Archive for the 'Solvang Double' category

2013 Solvang Spring Double

March 24, 2013 10:00 pm
2013 Solvang Spring Double

Early this year I realized that the Solvang Double Century would be a great way to celebrate turning 65 by biking 3 times my age in miles.  With our traveling to Japan in February, I only had 4 weeks of training going in, so I knew I was not going to be as fast as prior times.

It turned out to be another cold start for the Solvang Double.  It was 39 degrees so it was hard to know how to dress for it because you don’t want to carry too many clothes as the day warms up.  I settled on a base-layer, vest, knee warmers, double arm warmers and a skull cap.  I lined up at the start area just before 7 am, looking to get with a group.

P1000452

No group seemed to be forming so I decided to go with a tandem with two male riders.

P1000454

That might not have been such a good idea because they were stronger than I expected, even on the short climb up to Solvang.  Nevertheless I was able to stay connected.  We passed several other riders who had started early, picking up two other riders, David and Marc.  The three of us drafted behind the tandem, and I even went out to take a short pull.  About 15 miles into the ride, there was a short downhill with a sharp turn that the tandem ripped through much faster than we could and a gap formed.  We wasted too much energy trying to close the gap and finally we mutually decided to give up the chase and the three of us rode together much of the rest of the course.

I knew my training for Solvang was not as complete as prior years and there was no way I could keep up with the fastest riders, which is why I started at 7 am instead of 7:30 am with the fastest group. Still I was feeling in pretty good shape and would go ahead of Mark and David on the climbs up Foxon Canyon and they then would pass me on the descent side.  When we were approaching the first rest stop at mile 41, I passed Art Cruz, which was a surprise because I thought he started 2 hours earlier than me.  I usually skipped the first rest stop but David wanted to get water so I thought it would be good to stop.  The temperature had dropped as low as 34 degrees so I was not drinking that much, but on the other hand I was glad I had now worn a jacket because I was feeling fine and even took off the glove liners at the first stop.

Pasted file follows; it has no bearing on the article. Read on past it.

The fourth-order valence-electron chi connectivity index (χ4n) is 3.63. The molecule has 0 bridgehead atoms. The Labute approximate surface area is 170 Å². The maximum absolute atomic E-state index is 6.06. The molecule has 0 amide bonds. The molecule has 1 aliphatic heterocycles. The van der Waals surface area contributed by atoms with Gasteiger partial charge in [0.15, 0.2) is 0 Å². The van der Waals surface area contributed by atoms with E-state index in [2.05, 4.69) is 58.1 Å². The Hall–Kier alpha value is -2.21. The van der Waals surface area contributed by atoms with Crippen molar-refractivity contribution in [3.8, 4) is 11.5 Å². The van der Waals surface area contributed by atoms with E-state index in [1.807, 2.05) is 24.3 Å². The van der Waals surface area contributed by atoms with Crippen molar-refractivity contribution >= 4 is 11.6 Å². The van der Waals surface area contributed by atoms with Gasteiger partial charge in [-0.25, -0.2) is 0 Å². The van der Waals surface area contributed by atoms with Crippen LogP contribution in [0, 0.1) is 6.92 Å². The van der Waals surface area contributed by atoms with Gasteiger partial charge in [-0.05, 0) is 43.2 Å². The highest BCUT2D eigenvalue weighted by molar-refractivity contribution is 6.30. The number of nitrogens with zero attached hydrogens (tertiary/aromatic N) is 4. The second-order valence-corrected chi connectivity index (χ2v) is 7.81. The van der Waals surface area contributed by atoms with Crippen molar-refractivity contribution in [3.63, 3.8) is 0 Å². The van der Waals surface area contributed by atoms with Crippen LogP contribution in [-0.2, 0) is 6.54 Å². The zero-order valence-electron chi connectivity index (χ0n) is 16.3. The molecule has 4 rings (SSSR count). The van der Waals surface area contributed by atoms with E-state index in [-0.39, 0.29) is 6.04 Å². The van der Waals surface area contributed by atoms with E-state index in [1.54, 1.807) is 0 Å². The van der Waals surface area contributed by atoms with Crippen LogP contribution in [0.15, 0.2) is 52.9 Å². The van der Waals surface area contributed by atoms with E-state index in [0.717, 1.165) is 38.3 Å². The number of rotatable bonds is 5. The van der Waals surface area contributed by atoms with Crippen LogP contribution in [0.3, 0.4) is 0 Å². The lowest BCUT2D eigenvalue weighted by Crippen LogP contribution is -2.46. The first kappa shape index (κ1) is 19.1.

At that rest stop, Art Cruz arrived before we left and he told me he started at 5 am, but had missed a turn and had already ridden an extra 22 miles.  What a bummer.  While we were at the rest stop the 7:30 fast group came zipping by.  I had thought at one time of jumping on their wheel after Foxon Canyon when it was more flat and easier for me to stay connected but in hind sight that would not have been a good idea.  Once we started riding another group came by with a couple of tandems and I told my new riding partners, lets get on the train.  The headwinds were getting rather strong.  With no wind I would probably have been okay to stay with the paceline but the strong winds raised havoc because I could not get the full benefit of drafting.  I started to get worried about burning out so I told David and Marc I was dropping off, and they did also.  I was glad they dropped back because I drafted behind them as we kept moving through the head and cross winds.   Even with their help the winds were so brutal to me while they did not seem to affect the bigger guys as much.  Around mile 75 I was wondering if I would ever be able to finish this ride.

Knowing the rest stop was around mile 80, I just kept plugging away, often dropping off for awhile, then working my way back up.  The rest stop was not until mile 85 and I needed some time there to recover.  I knew that this was not going to be a sub 12 hour ride like in the past and I would need to take more time at the rest stops.

DSC07592-Edit-Edit

I was glad when we reached the northern part of the ride around mile 100 when the winds would be either a cross wind or tail wind.  By now my legs were feeling over stressed and I was afraid I was going to cramp.  I was taking a lot of electrolytes and drinking a lot but you can also cramp from fatigue.  Somehow I made it to the lunch stop at mile 113.  I saw Deb Hoag there, and she was getting ready to leave when we arrived.  I ask Marc and David to not slow down again for me and if I dropped off the back to just go ahead and that I had decided to ride a slower pace.  I took advantage of the stop to plug my Garmin Edge 810 into the external battery supply so it would start to recharge since I knew it would not last the entire ride.

After eating a subway sandwich I started off with David and Marc but within 5 miles I made the decision to drop the pace a bit and make sure I did not cramp.  Soon it started to cool off from the high 70’s it had been at the lunch stop, because we were near the coast.  That would be a good thing since I usually don’t cramp when it is cooler.

At the next rest stop, mile 141, I arrived before David and Marc left but told them I was going to ride solo.  I was there for some time, again recovering. I decided to swap the external charger to my iPhone but then I realized the  LiveTrack feature of the Garmin 810 was not working.  I saw a text from Anne that LiveTrack was not working since the beginning and she had been worried.  I sent her a text to let her know where I was and tried to get LiveTrack to work again.